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All hail Cabernet Sauvignon

Written by  Harry Haddon | May 30, 2014

Why is it that Cabernet Sauvignon has such respect and appeal around the world? What made Cabernet King?

 Is there any other grape that has admirers from as far afield as California, Bordeaux, Stellenbosch, Chile, Italy, Lebanon, Australia, New Zealand, China, and Bulgaria? And this isn’t admiration for the sake of admiration. Cabernet manages to perform excellently in some way, in each of those countries and more. This is of course not to say that there aren’t some awful Cabernets around. There are. It’s just that Cabernet Sauvignon, the offspring of Sauvignon Blanc and Cabernet Franc, manages to still taste of Cabernet Sauvignon wherever it goes.
    It’s a double edged sword. On the one hand it’s great for wine consumers. If you are travelling in a foreign land, and are not the adventurous type who buys a bottle without knowing what’s inside, Cabernet Sauvignon is not just your king, but your saviour. Based on the price you’ll be able to have a fair guess at what you are going to get. Upfront red fruit, some mint or herbs, blackcurrant, cigar box, pencil shavings and cassis in various amounts. You can rely on Cabernet.
    But on the other hand, this brand cachet that Cabernet Sauvignon has in the eyes of consumers and winemakers alike also poses a danger. The danger of sameness. One of the beautiful things about wine is that different grapes have arisen in all different parts of the world, and as a result different types of wine. South Africa has Pinotage, and we are making Chenin in our own way.  Italy has more grapes than you can shake a hundred sticks at. Just listen to them, Erbaluce, Raboso, Fiano, Falanghina, Refosco.  All grapes with their own unique vibe.
    The worry is that easily grown, identified, and most of all bought and drunk, Cabernet Sauvignon can be a bit of a colonialist. Sweeping into vineyards and taking over at the expense of these harder to pronounce, and more historic varieties. The fear is that all the wine in the world starts to shift towards a similar taste. And nobody wants this.
    But despite this, there is something inherently reliable about Cabernet. It’s and old friend. You know you can get a steak, some potatoes and a bottle of Cabernet Sauvignon and have a fantastic tasting meal. Simple, straightforward, King Cab.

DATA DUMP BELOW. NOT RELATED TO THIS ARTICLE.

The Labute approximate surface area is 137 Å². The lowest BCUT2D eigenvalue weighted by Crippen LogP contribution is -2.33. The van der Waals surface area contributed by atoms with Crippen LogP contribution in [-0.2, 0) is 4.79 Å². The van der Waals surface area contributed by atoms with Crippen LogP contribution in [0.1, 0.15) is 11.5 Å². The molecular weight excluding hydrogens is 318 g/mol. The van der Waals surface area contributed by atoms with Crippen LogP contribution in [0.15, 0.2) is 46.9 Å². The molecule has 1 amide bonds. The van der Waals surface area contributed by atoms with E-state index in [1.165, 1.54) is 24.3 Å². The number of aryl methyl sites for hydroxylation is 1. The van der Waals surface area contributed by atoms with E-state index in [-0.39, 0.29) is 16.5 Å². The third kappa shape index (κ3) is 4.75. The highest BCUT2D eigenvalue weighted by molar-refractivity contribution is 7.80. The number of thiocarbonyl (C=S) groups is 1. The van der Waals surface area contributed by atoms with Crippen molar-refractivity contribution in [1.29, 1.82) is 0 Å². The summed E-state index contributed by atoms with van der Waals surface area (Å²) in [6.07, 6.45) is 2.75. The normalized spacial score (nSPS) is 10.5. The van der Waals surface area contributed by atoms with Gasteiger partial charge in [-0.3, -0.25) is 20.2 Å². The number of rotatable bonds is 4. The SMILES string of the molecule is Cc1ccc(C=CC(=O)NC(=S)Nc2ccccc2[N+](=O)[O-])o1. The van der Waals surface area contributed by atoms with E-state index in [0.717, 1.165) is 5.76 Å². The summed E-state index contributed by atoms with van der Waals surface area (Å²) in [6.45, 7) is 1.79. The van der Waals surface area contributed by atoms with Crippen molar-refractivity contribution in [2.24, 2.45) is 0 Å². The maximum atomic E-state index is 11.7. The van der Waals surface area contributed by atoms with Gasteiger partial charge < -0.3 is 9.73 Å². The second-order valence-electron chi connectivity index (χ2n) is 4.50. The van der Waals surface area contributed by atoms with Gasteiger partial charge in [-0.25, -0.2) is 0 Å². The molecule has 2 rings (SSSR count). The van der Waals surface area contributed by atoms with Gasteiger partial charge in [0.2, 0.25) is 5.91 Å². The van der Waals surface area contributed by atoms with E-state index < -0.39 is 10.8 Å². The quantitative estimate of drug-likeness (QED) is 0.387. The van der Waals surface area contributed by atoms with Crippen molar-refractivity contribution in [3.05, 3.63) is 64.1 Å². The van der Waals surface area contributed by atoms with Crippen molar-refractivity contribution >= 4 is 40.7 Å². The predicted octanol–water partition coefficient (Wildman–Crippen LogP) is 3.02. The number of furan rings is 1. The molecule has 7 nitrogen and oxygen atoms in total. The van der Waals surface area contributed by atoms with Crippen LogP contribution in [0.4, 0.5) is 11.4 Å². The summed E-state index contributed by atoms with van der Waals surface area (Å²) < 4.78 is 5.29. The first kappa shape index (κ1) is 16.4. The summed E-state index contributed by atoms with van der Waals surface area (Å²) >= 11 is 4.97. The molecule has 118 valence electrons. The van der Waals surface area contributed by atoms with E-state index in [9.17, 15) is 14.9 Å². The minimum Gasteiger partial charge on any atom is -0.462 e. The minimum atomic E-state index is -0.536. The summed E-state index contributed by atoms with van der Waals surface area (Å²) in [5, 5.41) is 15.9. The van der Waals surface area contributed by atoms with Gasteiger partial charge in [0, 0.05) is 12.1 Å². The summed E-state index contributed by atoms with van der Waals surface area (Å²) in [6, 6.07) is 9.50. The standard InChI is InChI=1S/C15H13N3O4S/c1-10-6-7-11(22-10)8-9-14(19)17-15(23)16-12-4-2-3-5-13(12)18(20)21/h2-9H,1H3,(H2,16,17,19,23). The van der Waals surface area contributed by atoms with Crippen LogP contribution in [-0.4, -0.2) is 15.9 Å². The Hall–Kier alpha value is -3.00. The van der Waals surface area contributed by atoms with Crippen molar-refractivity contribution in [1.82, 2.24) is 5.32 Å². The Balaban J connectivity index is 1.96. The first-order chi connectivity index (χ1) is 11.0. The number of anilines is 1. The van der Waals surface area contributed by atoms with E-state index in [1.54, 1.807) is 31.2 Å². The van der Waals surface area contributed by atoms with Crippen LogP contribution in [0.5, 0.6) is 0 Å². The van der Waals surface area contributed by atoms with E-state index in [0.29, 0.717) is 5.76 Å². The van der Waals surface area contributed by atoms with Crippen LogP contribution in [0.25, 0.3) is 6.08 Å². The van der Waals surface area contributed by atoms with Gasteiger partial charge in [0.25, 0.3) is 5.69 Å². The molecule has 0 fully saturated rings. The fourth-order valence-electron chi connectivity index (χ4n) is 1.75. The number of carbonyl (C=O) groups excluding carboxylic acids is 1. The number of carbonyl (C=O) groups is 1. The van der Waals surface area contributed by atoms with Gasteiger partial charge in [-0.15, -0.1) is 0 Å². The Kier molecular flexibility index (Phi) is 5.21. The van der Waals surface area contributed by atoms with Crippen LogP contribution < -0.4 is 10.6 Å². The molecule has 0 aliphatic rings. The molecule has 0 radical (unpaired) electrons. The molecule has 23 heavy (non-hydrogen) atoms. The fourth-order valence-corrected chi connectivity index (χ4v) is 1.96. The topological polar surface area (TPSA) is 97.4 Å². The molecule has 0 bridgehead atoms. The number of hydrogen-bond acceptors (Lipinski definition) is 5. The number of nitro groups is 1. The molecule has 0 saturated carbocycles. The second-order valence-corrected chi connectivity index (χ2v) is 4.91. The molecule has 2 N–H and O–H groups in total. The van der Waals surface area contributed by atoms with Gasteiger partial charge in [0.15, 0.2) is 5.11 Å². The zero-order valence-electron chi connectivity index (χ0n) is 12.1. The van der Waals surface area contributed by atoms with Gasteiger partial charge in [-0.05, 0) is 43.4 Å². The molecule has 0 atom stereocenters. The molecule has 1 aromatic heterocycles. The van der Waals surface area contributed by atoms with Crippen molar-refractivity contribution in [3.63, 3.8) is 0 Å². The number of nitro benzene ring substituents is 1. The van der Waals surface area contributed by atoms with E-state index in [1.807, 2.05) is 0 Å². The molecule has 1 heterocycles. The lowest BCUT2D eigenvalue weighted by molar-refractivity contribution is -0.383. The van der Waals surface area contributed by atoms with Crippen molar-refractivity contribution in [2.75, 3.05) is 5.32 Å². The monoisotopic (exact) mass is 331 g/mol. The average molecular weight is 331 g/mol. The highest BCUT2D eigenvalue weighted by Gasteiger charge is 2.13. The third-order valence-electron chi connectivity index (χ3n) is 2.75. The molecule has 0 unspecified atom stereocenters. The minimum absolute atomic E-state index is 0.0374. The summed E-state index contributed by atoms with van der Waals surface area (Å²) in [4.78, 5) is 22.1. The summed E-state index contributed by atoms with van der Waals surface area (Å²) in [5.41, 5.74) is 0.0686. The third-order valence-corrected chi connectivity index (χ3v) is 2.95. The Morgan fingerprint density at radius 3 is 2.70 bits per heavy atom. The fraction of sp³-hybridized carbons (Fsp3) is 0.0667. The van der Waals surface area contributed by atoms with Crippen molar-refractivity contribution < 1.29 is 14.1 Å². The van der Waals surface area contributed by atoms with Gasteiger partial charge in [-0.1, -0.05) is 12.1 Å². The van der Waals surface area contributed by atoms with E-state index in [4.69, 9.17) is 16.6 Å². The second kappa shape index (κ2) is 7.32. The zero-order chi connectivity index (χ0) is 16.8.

South Africa has been regarded internationally as making either too green, too burnt rubbery, or too sweet Cabernets. The accusation definitely has a basis, but thankfully there are more and more local examples, that are showing what we can do with this grape.
    We are staying in the Northern Cape Wine of Origin area this month and are taking a look at another one of Orange River Cellar’s wines, the 2012 Cabernet Sauvignon. If you are a Cabernet aficionado, you may be wondering why I am talking about a wine such as this made in such huge quantities. Surely if I am extolling the virtues of great South African Cabernet Sauvignon, I should be tasting Kanonkop, Neil Ellis, Grangehurst or Boekenhoutskloof?
    And those are all truly excellent Cabernet
Sauvignons, but what happens to Cabernet when you sell it for under R40? I for one am normally afraid. Isn’t Cabernet Sauvignon supposed to be expensive?
    Well I’ll tell you one thing, it’s not going to win any Bordeaux look-a-like competitions, but then why would it want to? The 2012 Orange River Cellars Cabernet Sauvignon does a remarkable job. And shows more clearly than any cult wine why Cabernet is King.
    It’s has a nice streak of spice, with ripe rich fruitcake flavours, a touch of dark blackberry fruits, ripe tannins and a satisfying finish. It’s medium-bodied, and has a good freshness without being light, lean, or weedy. It’s a juicy, balanced Cabernet Sauvignon for less than the price of the lamb chops you will want to eat with it. It’s everyday Cab, Cab in civvies, a Cabernet of the people.
    Wherever Cabernet seems to venture, from the gravely soils of its historical home in the Médoc and Graves, to the hot Northern Cape, where the Orange river does much to cool the vines allowing for tasty wines such as this one to be made, the grape can make delicious wines.
    As winter rolls around it’s a perfect time to start stocking up on those rich, bold, dark fruited wines that go so well with the rich lamb and beef stews we all love to tuck into on cold wintery nights. Make sure that a case or two of the Orange Rivers Cab is in your selection this year.